How I rediscovered my love for JavaScript after throwing 90% of it in the trash.
Joel Thoms
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These sorts of “the biggest problem with language A is that it’s not language B” articles (yeah, it is) drive me nuts, especially as someone who has been programming for 40+ years, coming up through structured programming, OOP, and the current craze for functional programming. If language A isn’t language B, then just use language B! Surely if the biggest problem with a donkey is that it’s not a zebra, then you shouldn’t get a donkey. You should get a zebra. (Translated more directly: you and ClojureScript should just get a room. Nobody will judge you for it. If you can use Clojure itself, all the better, yes?)

I understand the concept of immutability for data which might be acted upon by multiple threads simultaneously (I’ve been writing C++ for decades) but my understanding is that JavaScript remains single-threaded for now, and workers are isolated from the main script and use copies of data, not the data. With no shared state possible, you needn’t worry about side effects from mutable data. You write the script that accepts function arguments and can ensure that passed objects aren’t mutated in any given execution context. It’s up to you to enforce the integrity of the data, and depending on JavaScript const isn’t the answer, because it only protects the name of the reference, not the data referenced. [In C++, const auto *p = result() protects the data behind the pointer, which is really want we want. JavaScript just gives you auto * const p = result(). Maybe that can be addressed in the future as a non-breaking change.] So the question becomes, what the hell are we trying to write that needs to worry so much about immutability? (Or are we just terrifically bad at programming?)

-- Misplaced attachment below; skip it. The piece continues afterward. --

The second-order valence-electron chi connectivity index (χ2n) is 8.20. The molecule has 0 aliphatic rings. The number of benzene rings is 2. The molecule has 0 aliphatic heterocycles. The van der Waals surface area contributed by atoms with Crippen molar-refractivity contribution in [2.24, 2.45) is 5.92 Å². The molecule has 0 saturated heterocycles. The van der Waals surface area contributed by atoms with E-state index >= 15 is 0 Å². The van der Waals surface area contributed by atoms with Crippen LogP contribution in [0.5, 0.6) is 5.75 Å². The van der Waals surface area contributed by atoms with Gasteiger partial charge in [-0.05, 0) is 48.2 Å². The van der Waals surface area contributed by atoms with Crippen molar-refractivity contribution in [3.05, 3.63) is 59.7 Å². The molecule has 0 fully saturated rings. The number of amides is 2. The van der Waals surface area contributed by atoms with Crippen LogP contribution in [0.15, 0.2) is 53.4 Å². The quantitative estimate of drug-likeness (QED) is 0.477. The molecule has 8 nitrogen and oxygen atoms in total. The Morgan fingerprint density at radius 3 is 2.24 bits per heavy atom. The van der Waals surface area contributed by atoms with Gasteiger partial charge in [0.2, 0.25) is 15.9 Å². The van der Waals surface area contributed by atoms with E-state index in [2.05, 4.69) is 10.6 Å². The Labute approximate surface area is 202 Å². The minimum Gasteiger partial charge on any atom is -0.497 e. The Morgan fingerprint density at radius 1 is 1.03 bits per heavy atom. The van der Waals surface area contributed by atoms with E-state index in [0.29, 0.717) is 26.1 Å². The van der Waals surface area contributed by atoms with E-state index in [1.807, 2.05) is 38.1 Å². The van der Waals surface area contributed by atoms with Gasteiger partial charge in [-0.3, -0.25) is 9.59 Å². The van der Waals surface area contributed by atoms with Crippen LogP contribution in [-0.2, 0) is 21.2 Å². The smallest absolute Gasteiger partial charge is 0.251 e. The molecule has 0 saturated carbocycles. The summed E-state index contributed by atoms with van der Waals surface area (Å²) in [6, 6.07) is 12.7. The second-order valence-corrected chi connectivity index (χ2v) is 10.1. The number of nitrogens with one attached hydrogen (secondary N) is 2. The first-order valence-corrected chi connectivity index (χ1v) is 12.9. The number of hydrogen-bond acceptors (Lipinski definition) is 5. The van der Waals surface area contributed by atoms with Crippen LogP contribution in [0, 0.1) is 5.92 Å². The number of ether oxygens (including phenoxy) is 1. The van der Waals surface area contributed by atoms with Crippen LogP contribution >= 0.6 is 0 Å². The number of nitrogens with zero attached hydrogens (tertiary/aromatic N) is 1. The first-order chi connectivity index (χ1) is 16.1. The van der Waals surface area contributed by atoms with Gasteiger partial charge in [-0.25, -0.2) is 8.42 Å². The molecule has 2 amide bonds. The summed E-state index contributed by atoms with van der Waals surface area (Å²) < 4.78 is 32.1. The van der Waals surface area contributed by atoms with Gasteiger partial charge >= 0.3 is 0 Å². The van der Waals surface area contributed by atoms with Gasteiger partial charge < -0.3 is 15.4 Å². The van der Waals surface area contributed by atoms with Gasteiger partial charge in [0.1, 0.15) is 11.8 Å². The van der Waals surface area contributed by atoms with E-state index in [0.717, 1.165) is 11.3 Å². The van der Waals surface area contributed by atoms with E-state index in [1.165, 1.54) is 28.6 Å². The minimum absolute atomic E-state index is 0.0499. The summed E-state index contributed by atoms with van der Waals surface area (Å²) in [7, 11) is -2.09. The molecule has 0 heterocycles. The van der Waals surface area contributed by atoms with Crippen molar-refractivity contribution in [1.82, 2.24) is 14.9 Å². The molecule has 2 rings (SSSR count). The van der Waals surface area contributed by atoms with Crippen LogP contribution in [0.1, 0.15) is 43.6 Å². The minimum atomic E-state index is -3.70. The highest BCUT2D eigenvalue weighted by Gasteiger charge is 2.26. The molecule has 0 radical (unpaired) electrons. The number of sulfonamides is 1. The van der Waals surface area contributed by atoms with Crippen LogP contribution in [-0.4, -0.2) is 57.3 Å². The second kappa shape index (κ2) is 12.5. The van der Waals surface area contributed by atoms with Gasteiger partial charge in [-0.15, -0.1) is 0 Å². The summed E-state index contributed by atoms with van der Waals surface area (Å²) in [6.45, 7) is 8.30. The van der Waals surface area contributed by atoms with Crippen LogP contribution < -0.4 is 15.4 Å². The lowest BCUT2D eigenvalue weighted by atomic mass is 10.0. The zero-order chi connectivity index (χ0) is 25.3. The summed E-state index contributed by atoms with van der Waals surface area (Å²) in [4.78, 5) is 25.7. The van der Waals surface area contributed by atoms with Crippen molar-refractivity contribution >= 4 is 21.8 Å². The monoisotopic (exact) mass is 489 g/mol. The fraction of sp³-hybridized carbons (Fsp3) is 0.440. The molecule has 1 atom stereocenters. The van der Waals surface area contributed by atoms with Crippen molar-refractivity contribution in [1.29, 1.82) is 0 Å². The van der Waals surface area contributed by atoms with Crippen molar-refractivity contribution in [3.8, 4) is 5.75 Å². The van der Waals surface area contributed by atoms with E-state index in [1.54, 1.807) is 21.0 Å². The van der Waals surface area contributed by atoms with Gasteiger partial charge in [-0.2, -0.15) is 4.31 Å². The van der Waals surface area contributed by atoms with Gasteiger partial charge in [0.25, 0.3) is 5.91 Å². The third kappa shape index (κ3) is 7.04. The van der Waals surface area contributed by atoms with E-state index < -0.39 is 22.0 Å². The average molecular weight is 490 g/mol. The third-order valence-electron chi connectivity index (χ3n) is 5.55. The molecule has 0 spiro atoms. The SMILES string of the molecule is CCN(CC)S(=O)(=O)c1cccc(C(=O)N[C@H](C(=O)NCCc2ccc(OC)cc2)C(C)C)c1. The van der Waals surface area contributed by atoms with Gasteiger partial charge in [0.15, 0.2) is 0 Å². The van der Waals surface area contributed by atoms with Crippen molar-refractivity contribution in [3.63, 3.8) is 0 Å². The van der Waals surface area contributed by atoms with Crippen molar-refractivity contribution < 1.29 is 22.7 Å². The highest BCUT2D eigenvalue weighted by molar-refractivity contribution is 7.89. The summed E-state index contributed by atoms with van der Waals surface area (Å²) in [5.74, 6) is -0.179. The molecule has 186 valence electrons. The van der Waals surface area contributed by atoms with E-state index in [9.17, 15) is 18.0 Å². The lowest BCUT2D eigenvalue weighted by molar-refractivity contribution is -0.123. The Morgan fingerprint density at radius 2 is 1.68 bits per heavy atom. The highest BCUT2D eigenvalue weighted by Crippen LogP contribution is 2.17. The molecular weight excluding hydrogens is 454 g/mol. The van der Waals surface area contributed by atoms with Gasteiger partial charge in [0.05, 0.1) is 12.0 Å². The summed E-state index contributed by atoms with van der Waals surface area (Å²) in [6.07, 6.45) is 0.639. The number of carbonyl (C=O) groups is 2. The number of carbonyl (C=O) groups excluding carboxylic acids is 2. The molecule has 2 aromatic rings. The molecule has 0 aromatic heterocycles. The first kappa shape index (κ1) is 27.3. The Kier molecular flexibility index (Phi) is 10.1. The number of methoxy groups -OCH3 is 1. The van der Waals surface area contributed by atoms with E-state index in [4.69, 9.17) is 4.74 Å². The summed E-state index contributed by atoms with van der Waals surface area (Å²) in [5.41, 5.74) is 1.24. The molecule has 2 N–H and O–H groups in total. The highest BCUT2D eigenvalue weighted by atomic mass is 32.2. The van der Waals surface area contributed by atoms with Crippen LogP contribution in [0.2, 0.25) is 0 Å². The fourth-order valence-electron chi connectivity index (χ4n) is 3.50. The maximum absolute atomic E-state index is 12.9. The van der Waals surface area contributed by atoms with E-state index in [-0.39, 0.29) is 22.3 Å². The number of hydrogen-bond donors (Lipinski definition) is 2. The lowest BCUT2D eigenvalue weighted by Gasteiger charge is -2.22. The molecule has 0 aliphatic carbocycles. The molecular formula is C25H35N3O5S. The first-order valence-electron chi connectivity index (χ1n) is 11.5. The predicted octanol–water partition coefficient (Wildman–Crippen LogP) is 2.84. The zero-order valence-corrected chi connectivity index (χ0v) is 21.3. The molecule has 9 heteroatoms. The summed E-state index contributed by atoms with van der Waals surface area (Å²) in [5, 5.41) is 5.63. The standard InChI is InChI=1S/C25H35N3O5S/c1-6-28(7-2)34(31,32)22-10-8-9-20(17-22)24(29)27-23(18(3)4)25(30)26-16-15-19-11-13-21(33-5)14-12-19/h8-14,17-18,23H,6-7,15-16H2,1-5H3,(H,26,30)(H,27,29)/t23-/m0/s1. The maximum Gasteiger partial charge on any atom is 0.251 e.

Lest you think I’m completely cranky and untenable: +1000 Internets for not using the phrase “reason about” in this article. The next person that uses that phrase around me is going to get “3.1415926” scrawled on his or her forehead in permanent marker. Yes: a π in the face.

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